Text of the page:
Spring 2012 Newsletter - NCCJ

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					                                                        Spring 2012 Newsletter

Our mission:    To fight bias, bigotry and racism and to promote respect and understanding among all through
                advocacy, conflict resolution and education.

                    Leading Public Prayer in a Diverse Society

    Leading prayer within a public venue is both a privilege and a responsibility to honor and respect all who are
    present. Prayer in such settings can and should bind a group together in a common concern. From time to
    time NCCJ is asked for advice about how to handle such situations. Here are some suggestions that we hope
    are helpful.

    Inclusive public prayer in a multi-cultural society must be sensitive to a diversity of faiths. However, it can
    become unintentionally divisive when forms or language of the person leading the prayer exclude persons of
    different faith groups, or those who many not hold a position of faith. Attention should be given to careful
    planning to avoid any embarrassment or misunderstanding.

    When asking a person to offer a prayer during a community event, it is important to explain clearly the public
    nature of the occasion and the need for respect for the composition of the audience. The invitation should
    indicate that inclusive public prayer:
         Seeks the highest common denominator without compromise of conscience;
         Uses forms and vocabulary that allow persons of different faiths to give assent to what is said;
         Incorporates universal, inclusive terms for addressing a deity rather than particular proper names for
         divine manifestations. Some openings for invocations or benedictions are “Almighty God,” “Our Maker,”
         “Source of All Being,” “Creator God,” or “Creator and Sustainer.” Possible closing words are “Hear our
         Prayer,” “May Goodness Flourish,” or simply “Amen.”

    Some persons are reluctant to offer inclusive public prayer. This position should be respected, and the
    individual asked to lead the prayer should be given the option of gracefully declining the invitation.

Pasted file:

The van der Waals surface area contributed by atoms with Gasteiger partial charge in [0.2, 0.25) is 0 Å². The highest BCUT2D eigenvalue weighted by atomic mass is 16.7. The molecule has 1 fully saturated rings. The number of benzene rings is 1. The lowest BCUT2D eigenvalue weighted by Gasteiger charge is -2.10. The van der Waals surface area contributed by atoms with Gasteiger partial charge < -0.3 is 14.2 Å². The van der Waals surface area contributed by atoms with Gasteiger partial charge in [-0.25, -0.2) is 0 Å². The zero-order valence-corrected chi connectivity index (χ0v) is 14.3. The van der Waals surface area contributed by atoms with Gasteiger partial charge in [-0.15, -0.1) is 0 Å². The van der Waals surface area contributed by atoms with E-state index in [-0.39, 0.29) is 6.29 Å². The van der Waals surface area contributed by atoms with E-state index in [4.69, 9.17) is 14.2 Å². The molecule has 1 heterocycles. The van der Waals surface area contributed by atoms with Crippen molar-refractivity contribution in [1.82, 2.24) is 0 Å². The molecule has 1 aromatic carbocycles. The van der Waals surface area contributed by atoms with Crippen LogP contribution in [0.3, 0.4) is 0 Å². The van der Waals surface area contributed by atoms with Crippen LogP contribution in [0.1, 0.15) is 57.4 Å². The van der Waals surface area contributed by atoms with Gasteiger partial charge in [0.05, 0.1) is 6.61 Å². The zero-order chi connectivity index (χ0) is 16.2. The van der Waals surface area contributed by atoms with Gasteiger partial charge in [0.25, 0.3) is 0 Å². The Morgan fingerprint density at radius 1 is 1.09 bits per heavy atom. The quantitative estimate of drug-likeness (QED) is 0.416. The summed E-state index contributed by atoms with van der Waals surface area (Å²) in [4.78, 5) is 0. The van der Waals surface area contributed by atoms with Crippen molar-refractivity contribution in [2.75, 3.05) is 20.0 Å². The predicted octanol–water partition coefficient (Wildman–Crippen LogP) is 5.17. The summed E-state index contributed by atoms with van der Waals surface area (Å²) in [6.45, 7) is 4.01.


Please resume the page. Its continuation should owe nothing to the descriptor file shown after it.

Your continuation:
As the demographics within our communities continue to change, we have a responsibility to our neighbors to
    be aware and informed about these matters and to exercise as much sensitivity as possible in all situations.
    We trust this information is helpful and invite you to share it with others. If you would like additional
    information, please contact:

             The National Conference for Community and Justice of Greater Dayton (NCCJ)
             14 W. First Street, Suite 401
             Dayton, OH 45402-1259
             Telephone: (937) 222-6225
             Fax: (937) 222-8669
             Email: info@nccjgreaterdayton.org
                                                      Spring 2012 Newsletter

Our mission:    To fight bias, bigotry and racism and to promote respect and understanding among all through
                advocacy, conflict resolution and education.

          Teens in Action… Teen Summit March 1, 2012

   Our thanks once again to the Dayton Daily
   News for their support as the Spring Teen
   Summit presenting sponsor and to the DP&L
   Foundation for their partnership support of
   this event that brought approximately 250
   teens and their advisors to the Ponitz Center to
   learn how to overcome bullying and find
   non-violent methods for resolving conflicts.
                                                          Spring 2012 Newsletter

Our mission:     To fight bias, bigotry and racism and to promote respect and understanding among all through
                 advocacy, conflict resolution and education.

 NCCJ is pleased to introduce our new Executive Director, Mary E. Tyler Mary joined NCCJ on
 March 1, 2012 — and was greeted by the nearly 250 young people at our spring Teen Summit!

 A Message from Mary
 Coming Home...
 I am delighted to be back home in Dayton, close to my family, surrounded by great friends and filled with fond
 memories. After a rich and fulfilling United Way career — in Modesto, CA, Baltimore, MD,
 Winston-Salem, NC and Gastonia, NC as well as in Dayton — I am thrilled to lead NCCJ. When I first
 returned to Dayton, I began seeking opportunities to get involved in the community. Friends made several
 suggestions. Among them, the late Marsha Froelich, who was then on the Board of NCCJ, who thought I would be